Table of Contents Author Guidelines Submit a Manuscript
Journal of Advanced Transportation
Volume 2018, Article ID 8969353, 10 pages
https://doi.org/10.1155/2018/8969353
Research Article

Shared Autonomous Vehicles Effect on Vehicle-Km Traveled and Average Trip Duration

Department of Civil, Geo and Environmental Engineering, Technical University of Munich, Munich 80333, Germany

Correspondence should be addressed to Ana T. Moreno; ed.mut@onerom.ana

Received 7 February 2018; Accepted 18 April 2018; Published 23 May 2018

Academic Editor: Alain Lambert

Copyright © 2018 Ana T. Moreno et al. This is an open access article distributed under the Creative Commons Attribution License, which permits unrestricted use, distribution, and reproduction in any medium, provided the original work is properly cited.

Abstract

Intermediate modes of transport, such as shared vehicles or ride sharing, are starting to increase their market share at the expense of traditional modes of car, public transport, and taxi. In the advent of autonomous vehicles, single occupancy shared vehicles are expected to substitute at least in part private conventional vehicle trips. The objective of this paper is to estimate the impact of shared autonomous vehicles on average trip duration and vehicle-km traveled in a large metropolitan area. A stated preference online survey was designed to gather data on the willingness to use shared autonomous vehicles. Then, commute trips and home-based other trips were generated microscopically for a synthetic population in the greater Munich metropolitan area. Individuals who traveled by auto were selected to switch from a conventional vehicle to a shared autonomous vehicle subject to their willingness to use them. The effect of shared autonomous vehicles on urban mobility was assessed through traffic simulations in MATSim with a varying autonomous taxi fleet size. The results indicated that the total traveled distance increased by up to 8% after autonomous fleets were introduced. Current travel demand can still be satisfied with an acceptable waiting time when 10 conventional vehicles are replaced with 4 shared autonomous vehicles.

1. Introduction

Autonomous vehicles (AVs), or driverless cars, have the potential to make a revolution on travel behavior and urban development. While AVs might reduce traffic congestion by improving network capacity and traffic efficiency, they could also increase traffic volumes due to induced travel demand because of improved convenience of travel or because of empty trips of shared autonomous vehicles to pick up the next passenger or to find a parking place [1, 2]. Traditional modes of car, public transport, and taxi are slowly beginning to lose market share to intermediate modes such as shared taxis (e.g., Cabify, Lyft, or Uber) or shared vehicles (e.g., Car2Go, DriveNow, or ZipCar) [3]. When shared AVs (SAVs) are used individually (no ride sharing), they can be assimilated as autonomous taxis. In this sense, there has been a growing interest in how SAVs can operate in urban areas and how they would affect urban mobility.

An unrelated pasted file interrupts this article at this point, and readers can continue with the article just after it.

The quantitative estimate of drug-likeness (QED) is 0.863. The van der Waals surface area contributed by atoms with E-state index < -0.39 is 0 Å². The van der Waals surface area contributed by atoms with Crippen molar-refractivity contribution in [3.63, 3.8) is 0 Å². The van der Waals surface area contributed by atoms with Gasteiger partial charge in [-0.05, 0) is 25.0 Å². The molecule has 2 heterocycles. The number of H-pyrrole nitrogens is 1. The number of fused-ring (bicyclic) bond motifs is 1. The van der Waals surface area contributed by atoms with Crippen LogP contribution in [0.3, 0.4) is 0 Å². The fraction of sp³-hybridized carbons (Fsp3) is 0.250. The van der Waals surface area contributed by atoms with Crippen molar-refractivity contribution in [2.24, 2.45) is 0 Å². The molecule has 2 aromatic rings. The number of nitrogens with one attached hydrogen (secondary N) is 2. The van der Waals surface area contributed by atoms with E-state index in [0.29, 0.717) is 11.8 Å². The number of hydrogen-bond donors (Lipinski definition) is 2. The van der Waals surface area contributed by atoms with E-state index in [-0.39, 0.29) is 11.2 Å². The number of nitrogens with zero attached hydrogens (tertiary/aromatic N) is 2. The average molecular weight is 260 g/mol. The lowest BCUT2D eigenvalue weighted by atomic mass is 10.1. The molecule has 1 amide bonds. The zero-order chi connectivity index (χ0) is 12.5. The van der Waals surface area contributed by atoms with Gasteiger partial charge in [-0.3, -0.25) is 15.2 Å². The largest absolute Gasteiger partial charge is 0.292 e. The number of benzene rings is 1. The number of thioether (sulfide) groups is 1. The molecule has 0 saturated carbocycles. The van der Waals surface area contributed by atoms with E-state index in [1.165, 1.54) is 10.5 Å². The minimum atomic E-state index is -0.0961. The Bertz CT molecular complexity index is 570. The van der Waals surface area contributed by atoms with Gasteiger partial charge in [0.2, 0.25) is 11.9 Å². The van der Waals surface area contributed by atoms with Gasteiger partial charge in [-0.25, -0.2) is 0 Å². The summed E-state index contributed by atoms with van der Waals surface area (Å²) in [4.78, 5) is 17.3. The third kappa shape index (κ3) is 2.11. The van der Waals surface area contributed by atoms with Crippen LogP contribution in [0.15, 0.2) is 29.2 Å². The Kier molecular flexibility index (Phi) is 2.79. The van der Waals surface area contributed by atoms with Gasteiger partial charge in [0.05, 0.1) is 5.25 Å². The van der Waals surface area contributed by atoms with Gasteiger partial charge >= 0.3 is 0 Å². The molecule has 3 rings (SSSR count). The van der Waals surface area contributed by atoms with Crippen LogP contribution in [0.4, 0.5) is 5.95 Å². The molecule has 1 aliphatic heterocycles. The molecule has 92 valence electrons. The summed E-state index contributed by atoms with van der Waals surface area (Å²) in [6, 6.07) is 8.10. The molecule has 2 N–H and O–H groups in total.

City-wide simulations of complete replacement of private conventional vehicles (PCVs) with SAVs in Berlin, Lisbon, and Austin indicated that one SAV could replace the demand served by ten PCVs [46]. In a region-wide study for the greater Munich metropolitan area, the substitution rates were at least equal to 3-for-10 to maintain reasonable waiting times. In that study, AT use was randomly selected at predefined penetration rates of 20% and 40% [7]. Because of empty trips, vehicle-kilometers traveled (VKT) increased between 4% and 51%, depending on the penetration rate of ATs and the case study.

Previous studies on the impact of SAVs on urban mobility had to simplify various assumptions, such as penetration rates, willingness to use SAVs, or limiting the study area. Milakis et al. [8] expected that the percentage of AVs in vehicle fleets will be less than 11% in 2030 and between 7% and 61% in 2050. Therefore, conventional and autonomous vehicles are probably going to coexist in the next few decades. To forecast the demand side, penetration rates should consider the willingness to use the technology as shared vehicle (single occupancy or ride sharing). Additionally, limiting the study area to single cities can be a significant shortcoming in polycentric regions, particularly for commute trips and long-distance trips.

The objective of this paper is to estimate the impact of SAVs on average trip duration and VKT in the greater Munich metropolitan area, taking into account the willingness to use SAVs.

The organization of the paper is as follows. Section 2 reviews research related to regional impacts of AVs and subjective perceptions by users, after which Section 3 presents the methodology. Results and analyses are discussed in Section 4. Finally, conclusions are presented in Section 5.

2. Literature Review